The rule related to mergers “implements statutory changes to FPA section 203 by amending FERC regulations requiring a public utility to seek authorization to merge or consolidate jurisdictional facilities so that such authorization is required only when those facilities are valued at more than $10 million.”

These revisions will also require public utility companies to tell FERC about “mergers or consolidations if the facilities are valued at more than $1 million but less than $10 million.” It will also “reduce the regulatory burden on utilities for lower-value transactions, and the final action comes within the 180-day period set by Congress.”

The rule about hydropower “conforms the Commission’s regulations to the America’s Water Infrastructure Act of 2018, which amended sections of the FPA related to preliminary permits, qualifying conduit hydropower facilities, and start for payment of annual charges. Under the Act and the Commission’s amended rules, FERC can issue preliminary permits for four years and extend a permit once for an additional four years, instead of three-year terms for preliminary permits with a possible two-year extension.”

This rule also now allows FERC to “issue a second four-year extension if warranted by extraordinary circumstances.” FERC also increased the “maximum installed capacity for qualifying conduit exemptions is increased from five megawatts (MW) to 40 MW.”

FERC was authorized by the Act to “to issue extensions of the start of construction deadline for licenses for up to eight years, which affects the start of the payment of annual charges … Annual charges will begin two years after a license is issued or any extension deadline expires.”

The third rule FERC issued was to clarify and update the “requirements related to interlocking officers and directors.” FERC’s position on “late-filed applications and informational reports” was also clarified.

FERC Clarifies Reforms of Generator Interconnection Procedures and Agreements

FERC Clarifies Reforms of Generator Interconnection Procedures and Agreements

The Federal Energy Regulatory Commission (FERC) clarified its position on Order 845 on February 21. “Order No. 845 adopted ten reforms to improve certainty for interconnection customers, promote more informed interconnection decisions, and enhance the interconnection process.”

FERC received 12 requests for a rehearing or clarification on Order 845. “The draft order grants in part and denies in part the requests for rehearing and clarification.” While most of the reforms in 845 will remain unchanged, FERC granted the rehearing for some of the reforms. The rehearing was granted to clarify “two aspects of the reform to remove a limitation on the interconnection customer’s option to build.”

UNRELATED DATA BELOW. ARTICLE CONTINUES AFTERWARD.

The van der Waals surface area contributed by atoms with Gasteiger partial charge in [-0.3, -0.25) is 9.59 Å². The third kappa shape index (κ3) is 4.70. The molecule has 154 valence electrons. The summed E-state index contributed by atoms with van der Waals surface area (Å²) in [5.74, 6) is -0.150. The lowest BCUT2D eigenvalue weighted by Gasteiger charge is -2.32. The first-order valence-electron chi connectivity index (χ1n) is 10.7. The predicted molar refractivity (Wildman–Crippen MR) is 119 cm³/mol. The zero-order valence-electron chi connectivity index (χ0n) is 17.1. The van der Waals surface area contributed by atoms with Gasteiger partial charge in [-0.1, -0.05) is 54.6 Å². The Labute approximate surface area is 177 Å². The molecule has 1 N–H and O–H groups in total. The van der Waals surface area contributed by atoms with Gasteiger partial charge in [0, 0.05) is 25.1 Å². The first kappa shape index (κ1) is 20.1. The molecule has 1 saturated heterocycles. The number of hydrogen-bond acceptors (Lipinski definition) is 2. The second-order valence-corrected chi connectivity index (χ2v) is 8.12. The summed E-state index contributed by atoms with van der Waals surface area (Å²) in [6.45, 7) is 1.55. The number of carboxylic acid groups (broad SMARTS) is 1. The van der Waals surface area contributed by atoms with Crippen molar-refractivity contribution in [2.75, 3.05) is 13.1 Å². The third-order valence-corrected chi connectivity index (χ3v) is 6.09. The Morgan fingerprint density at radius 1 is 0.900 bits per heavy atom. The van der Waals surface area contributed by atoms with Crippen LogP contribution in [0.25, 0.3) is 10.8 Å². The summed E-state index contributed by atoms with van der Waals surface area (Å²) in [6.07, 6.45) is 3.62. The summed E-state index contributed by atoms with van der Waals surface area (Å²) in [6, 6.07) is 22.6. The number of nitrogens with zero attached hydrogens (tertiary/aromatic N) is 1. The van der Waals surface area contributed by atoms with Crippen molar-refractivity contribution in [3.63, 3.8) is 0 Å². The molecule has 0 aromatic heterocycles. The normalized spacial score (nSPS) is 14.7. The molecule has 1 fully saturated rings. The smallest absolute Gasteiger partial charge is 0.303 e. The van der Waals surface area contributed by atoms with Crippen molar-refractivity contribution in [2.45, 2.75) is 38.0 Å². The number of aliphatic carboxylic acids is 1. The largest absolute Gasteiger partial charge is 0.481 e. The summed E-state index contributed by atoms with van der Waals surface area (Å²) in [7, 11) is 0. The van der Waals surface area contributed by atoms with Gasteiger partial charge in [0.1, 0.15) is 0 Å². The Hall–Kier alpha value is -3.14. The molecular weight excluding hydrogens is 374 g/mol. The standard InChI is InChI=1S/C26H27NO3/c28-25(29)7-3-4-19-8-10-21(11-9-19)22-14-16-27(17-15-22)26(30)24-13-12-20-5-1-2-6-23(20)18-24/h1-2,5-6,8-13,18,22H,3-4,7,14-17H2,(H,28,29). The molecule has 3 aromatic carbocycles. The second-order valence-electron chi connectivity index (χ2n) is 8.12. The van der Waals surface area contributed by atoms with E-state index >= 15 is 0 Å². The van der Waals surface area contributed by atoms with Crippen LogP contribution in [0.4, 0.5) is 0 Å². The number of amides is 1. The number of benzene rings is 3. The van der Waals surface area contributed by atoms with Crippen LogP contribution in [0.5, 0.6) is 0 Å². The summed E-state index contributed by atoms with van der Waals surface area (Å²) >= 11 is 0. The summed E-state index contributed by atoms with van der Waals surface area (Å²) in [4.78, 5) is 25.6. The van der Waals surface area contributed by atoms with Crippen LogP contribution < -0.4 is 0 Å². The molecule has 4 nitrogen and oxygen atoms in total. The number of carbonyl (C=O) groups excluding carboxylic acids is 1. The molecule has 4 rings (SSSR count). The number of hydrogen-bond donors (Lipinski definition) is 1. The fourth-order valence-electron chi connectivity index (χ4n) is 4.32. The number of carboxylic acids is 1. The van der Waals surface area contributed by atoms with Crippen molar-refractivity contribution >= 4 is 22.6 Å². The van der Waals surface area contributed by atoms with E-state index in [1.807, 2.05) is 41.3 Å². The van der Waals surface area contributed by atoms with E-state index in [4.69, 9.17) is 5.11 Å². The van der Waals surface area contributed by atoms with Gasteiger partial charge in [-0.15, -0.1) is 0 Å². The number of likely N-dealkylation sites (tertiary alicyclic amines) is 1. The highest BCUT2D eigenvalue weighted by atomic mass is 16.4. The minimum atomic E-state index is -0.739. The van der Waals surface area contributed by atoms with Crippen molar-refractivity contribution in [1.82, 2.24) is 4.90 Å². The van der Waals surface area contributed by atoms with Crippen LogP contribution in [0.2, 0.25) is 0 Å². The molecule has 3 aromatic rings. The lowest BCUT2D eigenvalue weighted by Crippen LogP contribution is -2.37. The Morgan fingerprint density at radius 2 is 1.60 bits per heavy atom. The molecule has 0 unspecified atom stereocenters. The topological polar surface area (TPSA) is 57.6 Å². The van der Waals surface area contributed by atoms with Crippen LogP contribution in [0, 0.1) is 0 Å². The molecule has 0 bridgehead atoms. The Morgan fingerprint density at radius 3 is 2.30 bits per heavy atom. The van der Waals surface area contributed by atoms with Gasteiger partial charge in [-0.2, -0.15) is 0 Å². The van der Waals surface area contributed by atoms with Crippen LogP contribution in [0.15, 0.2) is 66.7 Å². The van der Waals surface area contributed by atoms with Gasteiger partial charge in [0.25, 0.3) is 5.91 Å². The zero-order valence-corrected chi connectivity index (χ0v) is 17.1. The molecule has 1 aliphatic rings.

The Order requires “transmission providers [to] explain why they do not consider a specific network upgrade to be a standalone network upgrade, and second, allows transmission providers to recover option to build oversight costs.” It also clarifies two different parts of the “option to build reform by finding, first, that the Order No. 845 option to build provisions apply to all public utility transmission providers, including those that reimburse interconnection customers for network upgrades, and second, that the option to build does not apply to stand alone network upgrades on affected systems.”

The rehearing also covered reforms to “create a surplus interconnection service process,” explaining that FERC has no intentions to “limit the ability of RTOs and ISOs to argue that an independent entity variation is appropriate.”

There were clarifications regarding the “study model and assumption transparency.” It found that:

  • “Transmission providers may use the Commission’s critical energy/electric infrastructure information regulations as a model for evaluating entities that request network model information and assumptions.”
  • “The phrase ‘current system conditions’ does not require transmission providers to maintain network models that reflect current real-time operating conditions of the transmission provider’s system but should reflect the system conditions currently used in interconnection studies.”

They also clarified the reforms to “institute interconnection study deadline reporting requirements.” Another clarification was on “the date for measuring study performance metrics and clarifies that the reporting requirements do not require transmission providers to post 2017 interconnection study metrics. Instead, the first required report will be for the first quarter of 2020.”

As for the reforms on “requesting interconnection service below generating facility capacity,” a partial rehearing was granted “to find that an interconnection customer may propose control technologies at any time at which it is permitted to request interconnection service below generating facility capacity.”

They also addressed “the reform that allows interconnection customers to request interconnection service below generating facility capacity,” clarifying that transmission providers “must provide a detailed explanation if it determines additional studies at the full generating facility capacity are necessary when the interconnection customer has requested service below full generating facility capacity.”

The draft order denied other requests for rehearings or clarification.

The draft order will go into effect 75 days after it is published in the Federal Register. Public utility transmission providers have to “submit a single compliance filing, within 90 days of the issuance of this order, to comply with Order No. 845 and this draft order on rehearing and clarification.”